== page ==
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Cosmetics and antimicrobial resistance in the EU

This article was originally published in The Rose Sheet

Executive Summary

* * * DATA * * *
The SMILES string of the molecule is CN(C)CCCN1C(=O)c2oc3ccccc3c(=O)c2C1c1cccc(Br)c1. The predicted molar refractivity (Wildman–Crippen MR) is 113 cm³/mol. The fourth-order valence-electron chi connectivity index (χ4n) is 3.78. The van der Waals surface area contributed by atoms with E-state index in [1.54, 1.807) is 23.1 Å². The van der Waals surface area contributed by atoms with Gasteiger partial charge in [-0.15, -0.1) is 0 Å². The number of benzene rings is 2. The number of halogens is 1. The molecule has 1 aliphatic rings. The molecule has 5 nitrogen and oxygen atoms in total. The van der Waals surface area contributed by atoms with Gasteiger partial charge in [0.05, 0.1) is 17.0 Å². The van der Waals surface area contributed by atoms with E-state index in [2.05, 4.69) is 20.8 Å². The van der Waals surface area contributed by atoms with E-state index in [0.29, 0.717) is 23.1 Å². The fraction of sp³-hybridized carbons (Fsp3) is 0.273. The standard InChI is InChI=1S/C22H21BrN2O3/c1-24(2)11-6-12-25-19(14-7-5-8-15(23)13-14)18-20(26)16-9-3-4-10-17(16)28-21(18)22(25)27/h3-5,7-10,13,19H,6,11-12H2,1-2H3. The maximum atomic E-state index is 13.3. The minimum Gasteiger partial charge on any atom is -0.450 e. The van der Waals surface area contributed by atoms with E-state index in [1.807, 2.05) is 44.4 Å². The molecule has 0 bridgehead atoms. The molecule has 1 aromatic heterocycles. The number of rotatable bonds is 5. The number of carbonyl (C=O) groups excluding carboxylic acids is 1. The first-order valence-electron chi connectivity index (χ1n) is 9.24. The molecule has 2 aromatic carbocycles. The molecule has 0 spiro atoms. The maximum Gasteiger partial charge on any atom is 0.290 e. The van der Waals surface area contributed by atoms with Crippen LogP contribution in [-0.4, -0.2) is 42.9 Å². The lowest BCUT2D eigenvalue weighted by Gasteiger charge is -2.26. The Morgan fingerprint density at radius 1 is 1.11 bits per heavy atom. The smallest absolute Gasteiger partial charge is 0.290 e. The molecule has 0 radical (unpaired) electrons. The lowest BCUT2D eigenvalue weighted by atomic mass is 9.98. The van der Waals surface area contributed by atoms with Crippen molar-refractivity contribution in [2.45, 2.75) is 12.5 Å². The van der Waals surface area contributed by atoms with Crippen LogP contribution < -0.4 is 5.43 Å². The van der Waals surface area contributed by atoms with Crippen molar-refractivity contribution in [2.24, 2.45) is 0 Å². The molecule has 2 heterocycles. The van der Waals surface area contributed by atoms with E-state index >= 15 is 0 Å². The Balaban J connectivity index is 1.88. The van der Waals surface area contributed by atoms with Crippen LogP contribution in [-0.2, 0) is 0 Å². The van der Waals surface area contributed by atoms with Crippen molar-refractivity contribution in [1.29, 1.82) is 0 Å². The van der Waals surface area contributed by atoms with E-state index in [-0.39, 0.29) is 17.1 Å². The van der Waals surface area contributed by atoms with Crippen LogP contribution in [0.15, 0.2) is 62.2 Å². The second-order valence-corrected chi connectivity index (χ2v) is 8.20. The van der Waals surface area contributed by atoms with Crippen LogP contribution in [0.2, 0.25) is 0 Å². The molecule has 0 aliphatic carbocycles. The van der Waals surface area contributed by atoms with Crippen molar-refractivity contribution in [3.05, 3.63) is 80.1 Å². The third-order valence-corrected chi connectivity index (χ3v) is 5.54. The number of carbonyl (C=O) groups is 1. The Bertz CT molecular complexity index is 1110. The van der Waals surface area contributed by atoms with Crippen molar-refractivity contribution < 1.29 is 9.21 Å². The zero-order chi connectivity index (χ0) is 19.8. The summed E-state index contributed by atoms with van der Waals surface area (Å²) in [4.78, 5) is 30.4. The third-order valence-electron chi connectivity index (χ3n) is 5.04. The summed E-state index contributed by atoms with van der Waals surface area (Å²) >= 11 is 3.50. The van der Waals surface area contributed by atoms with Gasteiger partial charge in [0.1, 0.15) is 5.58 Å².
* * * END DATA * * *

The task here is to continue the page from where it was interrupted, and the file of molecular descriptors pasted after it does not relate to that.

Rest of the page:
There is growing evidence that biocide-resistant bacteria is present in cosmetic products, but to date there are no studies to indicate that they are linked to antibiotic resistance, the European Commission's Scientific Committee on Emerging and Newly Identified Health Risks says in a Nov. 4 preliminary report identifying gaps in scientific knowledge on antibiotic resistance. In the report, "The Effects of the Active Substances in Biocidal Products on Antibiotic Resistance," the committee says extensive use of some biocides for preservation, including parabens and formaldehyde, has lead to the development of resistant strains that are responsible for the deterioration of products. As a result, a mixture of biocides is used to preserve formulas, thus exposing the consumer to "more biocides, both qualitatively and quantitatively," the committee says. Report also says use of triclosan in deodorants, soaps and toothpastes has contributed to resistant strains. Comments on the report will be accepted through Nov. 30

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